Chengsong Zhao, co-first author of An improved recombineering toolset for plants
Current Position: Research Scholar in the Alonso-Stepanova laboratory, Department of Plant and Microbial Biology, Program in Genetics, North Carolina State University, Raleigh, NC, USA
Education: Ph.D. in Horticulture from Virginia Tech
Non-scientific Interests: Driving, traveling, archeology, science fiction and fantasy novels/movies, and astronomy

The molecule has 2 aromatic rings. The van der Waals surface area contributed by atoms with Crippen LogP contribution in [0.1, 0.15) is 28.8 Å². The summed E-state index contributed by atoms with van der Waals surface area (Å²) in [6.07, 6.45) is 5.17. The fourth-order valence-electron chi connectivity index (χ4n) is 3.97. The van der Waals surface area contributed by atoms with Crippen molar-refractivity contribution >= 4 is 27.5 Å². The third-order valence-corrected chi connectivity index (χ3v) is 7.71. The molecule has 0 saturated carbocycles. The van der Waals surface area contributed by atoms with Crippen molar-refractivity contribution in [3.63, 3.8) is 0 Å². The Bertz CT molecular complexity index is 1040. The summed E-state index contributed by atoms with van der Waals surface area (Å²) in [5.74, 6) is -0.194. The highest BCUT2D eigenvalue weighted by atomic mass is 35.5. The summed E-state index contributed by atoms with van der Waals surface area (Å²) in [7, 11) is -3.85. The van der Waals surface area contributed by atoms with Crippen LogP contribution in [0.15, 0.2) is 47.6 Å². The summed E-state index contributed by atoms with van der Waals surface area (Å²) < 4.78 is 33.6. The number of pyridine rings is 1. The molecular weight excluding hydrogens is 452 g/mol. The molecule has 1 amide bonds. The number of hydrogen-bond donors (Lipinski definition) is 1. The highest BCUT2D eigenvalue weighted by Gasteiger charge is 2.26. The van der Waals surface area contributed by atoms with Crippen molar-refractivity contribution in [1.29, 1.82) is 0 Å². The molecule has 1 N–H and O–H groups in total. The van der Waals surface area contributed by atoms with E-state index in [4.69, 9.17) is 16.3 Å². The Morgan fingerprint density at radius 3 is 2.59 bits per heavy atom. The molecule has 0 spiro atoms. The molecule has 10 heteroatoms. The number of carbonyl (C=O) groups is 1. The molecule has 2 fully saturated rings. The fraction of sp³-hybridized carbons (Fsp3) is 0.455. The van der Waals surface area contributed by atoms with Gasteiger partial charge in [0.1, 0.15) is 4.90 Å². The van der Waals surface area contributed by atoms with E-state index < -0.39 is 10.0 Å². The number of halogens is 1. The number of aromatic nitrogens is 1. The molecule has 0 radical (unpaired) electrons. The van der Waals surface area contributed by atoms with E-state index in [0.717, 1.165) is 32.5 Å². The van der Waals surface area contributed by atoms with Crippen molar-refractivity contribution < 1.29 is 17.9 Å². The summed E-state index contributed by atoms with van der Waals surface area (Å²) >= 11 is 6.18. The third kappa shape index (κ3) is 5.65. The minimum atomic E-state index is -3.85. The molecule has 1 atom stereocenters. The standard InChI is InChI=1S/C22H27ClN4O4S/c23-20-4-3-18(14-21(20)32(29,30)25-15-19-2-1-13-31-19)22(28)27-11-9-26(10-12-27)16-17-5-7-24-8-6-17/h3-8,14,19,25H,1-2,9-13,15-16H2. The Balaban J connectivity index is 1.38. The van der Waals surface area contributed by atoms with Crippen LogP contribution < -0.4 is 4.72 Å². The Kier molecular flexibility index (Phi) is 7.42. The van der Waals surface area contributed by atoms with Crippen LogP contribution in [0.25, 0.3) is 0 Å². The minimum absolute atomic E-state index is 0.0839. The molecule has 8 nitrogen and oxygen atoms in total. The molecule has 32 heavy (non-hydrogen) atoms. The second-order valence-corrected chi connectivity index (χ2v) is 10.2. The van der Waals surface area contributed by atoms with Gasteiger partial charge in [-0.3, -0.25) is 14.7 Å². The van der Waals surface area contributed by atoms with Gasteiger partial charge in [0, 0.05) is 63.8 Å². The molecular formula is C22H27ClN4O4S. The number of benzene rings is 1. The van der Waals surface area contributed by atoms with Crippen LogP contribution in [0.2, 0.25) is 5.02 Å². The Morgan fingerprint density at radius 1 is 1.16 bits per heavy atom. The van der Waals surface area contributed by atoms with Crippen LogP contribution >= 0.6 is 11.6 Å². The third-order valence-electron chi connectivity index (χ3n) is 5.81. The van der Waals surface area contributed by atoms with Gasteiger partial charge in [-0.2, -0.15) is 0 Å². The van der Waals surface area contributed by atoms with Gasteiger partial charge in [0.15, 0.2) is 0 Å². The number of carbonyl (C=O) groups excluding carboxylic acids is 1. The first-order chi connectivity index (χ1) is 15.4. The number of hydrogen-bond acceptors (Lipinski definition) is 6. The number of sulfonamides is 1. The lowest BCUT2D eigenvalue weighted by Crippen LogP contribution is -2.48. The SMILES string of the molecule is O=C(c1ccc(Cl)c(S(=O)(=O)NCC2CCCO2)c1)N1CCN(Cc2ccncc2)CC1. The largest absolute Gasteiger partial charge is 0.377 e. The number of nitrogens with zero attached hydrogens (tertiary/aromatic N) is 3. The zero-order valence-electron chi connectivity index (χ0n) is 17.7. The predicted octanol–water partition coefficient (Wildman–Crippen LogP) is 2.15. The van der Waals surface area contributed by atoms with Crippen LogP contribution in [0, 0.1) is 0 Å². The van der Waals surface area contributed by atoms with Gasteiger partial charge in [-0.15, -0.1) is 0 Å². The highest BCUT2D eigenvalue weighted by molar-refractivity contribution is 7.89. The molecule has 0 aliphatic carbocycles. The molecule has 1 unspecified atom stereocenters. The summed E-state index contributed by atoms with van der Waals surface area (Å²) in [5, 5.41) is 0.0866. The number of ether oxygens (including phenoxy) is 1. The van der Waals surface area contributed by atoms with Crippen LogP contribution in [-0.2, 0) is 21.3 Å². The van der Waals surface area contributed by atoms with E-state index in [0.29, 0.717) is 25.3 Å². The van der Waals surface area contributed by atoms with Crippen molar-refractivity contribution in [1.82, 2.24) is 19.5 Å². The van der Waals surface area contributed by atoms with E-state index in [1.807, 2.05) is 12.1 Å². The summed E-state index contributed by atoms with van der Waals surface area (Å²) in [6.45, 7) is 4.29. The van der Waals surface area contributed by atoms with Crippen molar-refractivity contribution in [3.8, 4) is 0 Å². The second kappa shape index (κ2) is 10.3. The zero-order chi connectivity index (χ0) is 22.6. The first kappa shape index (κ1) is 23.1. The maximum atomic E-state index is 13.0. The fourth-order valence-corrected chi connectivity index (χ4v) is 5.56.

Brief bio: I am fascinated by how plants adapt to their environment via changes in gene expression. I joined the laboratory of Dr. Eric P. Beers at Virginia Tech (Blacksburg, Virginia) for my Ph.D to work on the molecular mechanisms underlying the terminal transition to xylem cell differentiation. I identified a key negative regulator of xylem formation in angiosperms, XYLEM NAC DOMAIN 1 (XND1). The XND1 protein possess a highly conserved C-terminal region also present in human adenovirus E1A and animal E2F transcription factor and known to interact with the cell cycle and differentiation regulator RETINOBLASTOMA-RELATED (RBR). Recently, XND1 was also identified as a negative regulator of Arabidopsis root hydraulic conductivity. Given that XND1 is angiosperm-specific, mediates xylem cell size, and negatively regulates root hydraulic conductivity, it is possible that XND1-like proteins have contributed to the great explosion of flowering plants during the Cretaceous Period. After completing my work with Dr. Beers, I joined the laboratory of Dr. Guillaume Pilot at Virginia Tech where I characterized the UmamiT family of transporters in Arabidopsis and cloned the first plant shikimate transporter. Two years ago, I moved to Raleigh to join the Alonso-Stepanova laboratory at North Carolina State University. My current work involves developing programmable CRISPR-based genetic logic gates, adapting the lambda-red-based homologous recombination system for eukaryotic cells, and identifying signal integration hubs and cis-regulatory elements of translation in response to plant hormones in tomato.